- Today, the European Commission has published a legislative proposal for the implementation of the Basel III regulatory framework for EU banks as revised by the Basel Committee. “We welcome the clear intention of the European Commission to take account of the particular circumstances of the European banking market,” says Gerhard Hofmann, Member of the Board of Managing Directors of the National Association of German Cooperative Banks (BVR). “However, I would like to have seen bolder ideas regarding exemptions for small banks in the EU – similar to those that countries such as Switzerland, the US, and the UK have already implemented. The European Commission has failed to seize an opportunity to propose greater proportionality.”
The BVR agrees with the decision to postpone the date on which the new rules come into force by two years to 2025. “This will give banks and their data centers the time they need to implement the new regulatory requirements, provided the EU completes the legislative process within the envisaged time frame,” says Hofmann with regard to the proposal’s conscious deviation from the Basel Committee’s specifications. The planned retention of established EU rules such as the low capital requirement for funding for small and medium-sized enterprises and the current risk weighting for strategic equity investments within banking groups and networks was also welcomed by the BVR. Any changes to the contrary would have an enormous adverse impact not only on banks but also on the wider economy.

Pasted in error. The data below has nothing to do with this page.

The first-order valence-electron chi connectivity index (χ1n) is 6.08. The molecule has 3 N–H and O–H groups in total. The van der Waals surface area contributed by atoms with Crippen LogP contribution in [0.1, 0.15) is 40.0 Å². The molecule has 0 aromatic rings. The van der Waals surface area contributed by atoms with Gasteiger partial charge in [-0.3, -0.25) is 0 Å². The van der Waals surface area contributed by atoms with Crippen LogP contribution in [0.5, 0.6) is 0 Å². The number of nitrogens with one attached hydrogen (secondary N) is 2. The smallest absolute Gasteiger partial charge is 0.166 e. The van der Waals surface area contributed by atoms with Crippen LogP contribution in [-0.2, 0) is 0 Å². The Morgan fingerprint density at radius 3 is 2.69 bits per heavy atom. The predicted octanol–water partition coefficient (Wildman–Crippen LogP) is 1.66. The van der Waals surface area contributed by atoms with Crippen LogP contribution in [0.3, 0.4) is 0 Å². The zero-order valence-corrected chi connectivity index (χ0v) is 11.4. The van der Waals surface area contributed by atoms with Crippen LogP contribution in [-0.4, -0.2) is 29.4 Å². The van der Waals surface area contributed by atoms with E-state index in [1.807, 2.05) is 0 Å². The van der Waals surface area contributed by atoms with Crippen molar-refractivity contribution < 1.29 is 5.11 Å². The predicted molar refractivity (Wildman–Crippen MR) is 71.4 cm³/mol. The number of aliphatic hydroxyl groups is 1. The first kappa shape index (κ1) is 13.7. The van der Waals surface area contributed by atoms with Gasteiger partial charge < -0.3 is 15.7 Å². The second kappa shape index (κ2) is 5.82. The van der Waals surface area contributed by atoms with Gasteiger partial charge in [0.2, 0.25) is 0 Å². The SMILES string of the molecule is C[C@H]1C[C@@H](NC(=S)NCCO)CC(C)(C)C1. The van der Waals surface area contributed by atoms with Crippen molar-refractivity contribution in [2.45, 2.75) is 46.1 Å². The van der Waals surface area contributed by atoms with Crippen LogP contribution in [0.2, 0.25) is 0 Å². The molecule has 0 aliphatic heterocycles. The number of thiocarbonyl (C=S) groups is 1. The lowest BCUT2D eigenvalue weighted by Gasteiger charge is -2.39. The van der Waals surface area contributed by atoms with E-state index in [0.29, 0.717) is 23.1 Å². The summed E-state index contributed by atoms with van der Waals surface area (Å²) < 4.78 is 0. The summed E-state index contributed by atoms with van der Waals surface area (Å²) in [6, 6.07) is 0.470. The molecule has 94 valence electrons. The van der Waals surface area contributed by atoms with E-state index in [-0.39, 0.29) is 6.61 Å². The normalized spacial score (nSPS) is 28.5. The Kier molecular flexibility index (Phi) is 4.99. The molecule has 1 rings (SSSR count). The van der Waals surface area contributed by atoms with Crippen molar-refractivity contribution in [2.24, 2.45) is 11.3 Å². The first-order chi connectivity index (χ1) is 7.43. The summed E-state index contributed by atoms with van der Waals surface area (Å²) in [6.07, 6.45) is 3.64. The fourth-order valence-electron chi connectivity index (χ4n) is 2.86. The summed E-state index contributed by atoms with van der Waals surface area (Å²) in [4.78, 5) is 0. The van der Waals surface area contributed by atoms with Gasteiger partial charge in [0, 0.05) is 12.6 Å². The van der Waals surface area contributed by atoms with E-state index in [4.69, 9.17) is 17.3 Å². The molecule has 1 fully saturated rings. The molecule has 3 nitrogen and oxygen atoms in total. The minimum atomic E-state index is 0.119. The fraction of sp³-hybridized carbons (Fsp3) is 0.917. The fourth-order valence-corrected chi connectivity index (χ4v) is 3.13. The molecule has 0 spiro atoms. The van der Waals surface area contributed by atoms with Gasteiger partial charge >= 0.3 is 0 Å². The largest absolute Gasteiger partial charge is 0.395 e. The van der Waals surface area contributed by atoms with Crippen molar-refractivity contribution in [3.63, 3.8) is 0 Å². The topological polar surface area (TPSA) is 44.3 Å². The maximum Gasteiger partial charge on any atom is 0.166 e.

However, the requirement for banks to use expensive equity capital going forward to back loan commitments that are unconditionally revocable at any time overshoots the mark. This step will force banks to review, and potentially reduce, the funding facilities they grant to customers. The most disappointing aspect for the BVR overall is the almost complete absence of proposals by the European Commission for ways to ease the administrative regulatory burden for small and medium-sized banks. On the back of many years of discussions about the subject of proportionality, more action from the Commission had been expected. “Current regulatory frameworks already place a disproportionately heavy burden on small and medium-sized banks. Against this backdrop, there is an urgent need for improvement in respect of the proportionality of rules in the draft legislation for the implementation of Basel III. Practices in other countries such as the UK and Switzerland can be used as a blueprint in this respect,” emphasizes Hofmann.